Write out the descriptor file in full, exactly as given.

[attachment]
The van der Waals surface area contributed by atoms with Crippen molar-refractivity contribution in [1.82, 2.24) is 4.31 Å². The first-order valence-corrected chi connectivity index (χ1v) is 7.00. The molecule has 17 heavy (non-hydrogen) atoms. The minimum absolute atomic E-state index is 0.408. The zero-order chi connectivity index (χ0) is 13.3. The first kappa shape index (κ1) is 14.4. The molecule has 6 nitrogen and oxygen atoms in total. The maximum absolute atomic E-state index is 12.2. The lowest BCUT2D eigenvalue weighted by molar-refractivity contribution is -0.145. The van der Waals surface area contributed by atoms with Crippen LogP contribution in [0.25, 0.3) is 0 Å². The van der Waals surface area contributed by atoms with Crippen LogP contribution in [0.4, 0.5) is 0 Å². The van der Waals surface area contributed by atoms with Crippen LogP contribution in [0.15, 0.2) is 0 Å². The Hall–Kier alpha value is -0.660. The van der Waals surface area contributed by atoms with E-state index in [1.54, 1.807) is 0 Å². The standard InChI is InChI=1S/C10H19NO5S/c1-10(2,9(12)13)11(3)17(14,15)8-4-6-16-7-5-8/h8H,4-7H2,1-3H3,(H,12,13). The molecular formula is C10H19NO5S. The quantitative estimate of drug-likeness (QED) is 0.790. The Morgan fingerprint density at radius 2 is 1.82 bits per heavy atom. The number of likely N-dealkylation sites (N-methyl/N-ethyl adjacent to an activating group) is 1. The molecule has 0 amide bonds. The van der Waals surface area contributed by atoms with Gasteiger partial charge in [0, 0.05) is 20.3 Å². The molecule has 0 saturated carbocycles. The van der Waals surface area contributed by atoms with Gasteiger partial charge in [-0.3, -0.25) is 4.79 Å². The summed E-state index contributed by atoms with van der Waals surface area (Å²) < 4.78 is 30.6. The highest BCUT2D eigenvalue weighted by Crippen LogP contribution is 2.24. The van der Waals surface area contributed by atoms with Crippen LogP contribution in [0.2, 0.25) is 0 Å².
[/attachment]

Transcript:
The van der Waals surface area contributed by atoms with Crippen molar-refractivity contribution in [1.82, 2.24) is 4.31 Å². The first-order valence-corrected chi connectivity index (χ1v) is 7.00. The molecule has 17 heavy (non-hydrogen) atoms. The minimum absolute atomic E-state index is 0.408. The zero-order chi connectivity index (χ0) is 13.3. The first kappa shape index (κ1) is 14.4. The molecule has 6 nitrogen and oxygen atoms in total. The maximum absolute atomic E-state index is 12.2. The lowest BCUT2D eigenvalue weighted by molar-refractivity contribution is -0.145. The van der Waals surface area contributed by atoms with Crippen LogP contribution in [0.25, 0.3) is 0 Å². The van der Waals surface area contributed by atoms with Crippen LogP contribution in [0.4, 0.5) is 0 Å². The van der Waals surface area contributed by atoms with Crippen LogP contribution in [0.15, 0.2) is 0 Å². The Hall–Kier alpha value is -0.660. The van der Waals surface area contributed by atoms with E-state index in [1.54, 1.807) is 0 Å². The standard InChI is InChI=1S/C10H19NO5S/c1-10(2,9(12)13)11(3)17(14,15)8-4-6-16-7-5-8/h8H,4-7H2,1-3H3,(H,12,13). The molecular formula is C10H19NO5S. The quantitative estimate of drug-likeness (QED) is 0.790. The Morgan fingerprint density at radius 2 is 1.82 bits per heavy atom. The number of likely N-dealkylation sites (N-methyl/N-ethyl adjacent to an activating group) is 1. The molecule has 0 amide bonds. The van der Waals surface area contributed by atoms with Gasteiger partial charge in [0, 0.05) is 20.3 Å². The molecule has 0 saturated carbocycles. The van der Waals surface area contributed by atoms with Gasteiger partial charge in [-0.3, -0.25) is 4.79 Å². The summed E-state index contributed by atoms with van der Waals surface area (Å²) < 4.78 is 30.6. The highest BCUT2D eigenvalue weighted by Crippen LogP contribution is 2.24. The van der Waals surface area contributed by atoms with Crippen LogP contribution in [0.2, 0.25) is 0 Å².